Good Cop, Bad Cop, Buddy-Cop
"Shanghai Knights" is the new buddy-cop movie archetype. Which may signal something good about America and globalization.
11:00 PM, Feb 6, 2003 • By JONATHAN V. LAST
The other saving grace is Owen Wilson's presence. Wilson is the unlikeliest of leading men--a weird, off-kilter, not-terribly-good-looking writer who has turned into a bankable movie star. In the last three years Wilson has turned in a string of winning, left-field performances: as a wealthy, lascivious born-again Christian in "Meet the Parents," as a bumbling outlaw in "Shanghai Noon," as the anti-Cruise naval aviator in "Behind Enemy Lines," and, most impressively, as a best-selling novelist and community college professor in "The Royal Tenenbaums" (which, if you haven't seen it, shame on you; rent it tonight).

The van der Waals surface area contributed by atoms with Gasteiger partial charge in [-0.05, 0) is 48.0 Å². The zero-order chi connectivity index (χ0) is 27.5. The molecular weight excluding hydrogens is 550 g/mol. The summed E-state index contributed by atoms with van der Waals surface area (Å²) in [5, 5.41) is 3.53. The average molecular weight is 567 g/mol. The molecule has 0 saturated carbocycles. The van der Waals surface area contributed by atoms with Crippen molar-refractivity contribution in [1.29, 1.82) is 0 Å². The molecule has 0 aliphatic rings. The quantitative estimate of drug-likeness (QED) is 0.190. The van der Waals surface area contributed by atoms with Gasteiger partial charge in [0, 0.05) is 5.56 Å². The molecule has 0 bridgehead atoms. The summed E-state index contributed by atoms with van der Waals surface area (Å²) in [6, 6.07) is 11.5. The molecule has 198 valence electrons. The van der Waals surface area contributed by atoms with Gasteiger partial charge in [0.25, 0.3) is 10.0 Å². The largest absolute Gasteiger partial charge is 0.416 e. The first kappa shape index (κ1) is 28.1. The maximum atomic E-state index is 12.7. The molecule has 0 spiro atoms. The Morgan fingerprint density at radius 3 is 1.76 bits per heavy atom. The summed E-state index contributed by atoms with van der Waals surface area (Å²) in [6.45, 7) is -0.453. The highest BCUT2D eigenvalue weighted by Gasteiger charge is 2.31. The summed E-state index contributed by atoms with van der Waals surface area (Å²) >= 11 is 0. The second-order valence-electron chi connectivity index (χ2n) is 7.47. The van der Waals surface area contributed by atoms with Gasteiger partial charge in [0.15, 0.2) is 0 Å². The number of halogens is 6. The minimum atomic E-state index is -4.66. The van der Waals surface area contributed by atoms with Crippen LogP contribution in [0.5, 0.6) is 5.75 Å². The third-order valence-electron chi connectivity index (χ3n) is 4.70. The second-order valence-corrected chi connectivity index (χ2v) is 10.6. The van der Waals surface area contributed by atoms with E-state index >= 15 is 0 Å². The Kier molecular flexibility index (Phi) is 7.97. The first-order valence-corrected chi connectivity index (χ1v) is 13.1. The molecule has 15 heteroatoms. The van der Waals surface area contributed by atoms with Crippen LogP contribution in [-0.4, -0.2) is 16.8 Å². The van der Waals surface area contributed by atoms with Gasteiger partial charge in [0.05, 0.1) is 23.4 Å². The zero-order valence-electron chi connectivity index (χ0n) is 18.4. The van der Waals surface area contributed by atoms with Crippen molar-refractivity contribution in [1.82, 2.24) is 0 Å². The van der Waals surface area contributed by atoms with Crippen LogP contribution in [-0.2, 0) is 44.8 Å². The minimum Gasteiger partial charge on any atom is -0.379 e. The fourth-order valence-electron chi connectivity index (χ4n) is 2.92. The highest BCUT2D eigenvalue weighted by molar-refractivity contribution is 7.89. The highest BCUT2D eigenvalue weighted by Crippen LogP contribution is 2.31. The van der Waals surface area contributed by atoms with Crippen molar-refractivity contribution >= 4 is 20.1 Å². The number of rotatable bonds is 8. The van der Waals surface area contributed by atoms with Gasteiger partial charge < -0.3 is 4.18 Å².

Wilson often walks the edge between being charming and annoying, and he does so again in "Shanghai Knights." Yet every time you fear a misstep, his good nature shines through and he does or says something twice as clever as his role deserves.
The same can be said for "Shanghai Knights."
Jonathan V. Last is online editor of The Weekly Standard.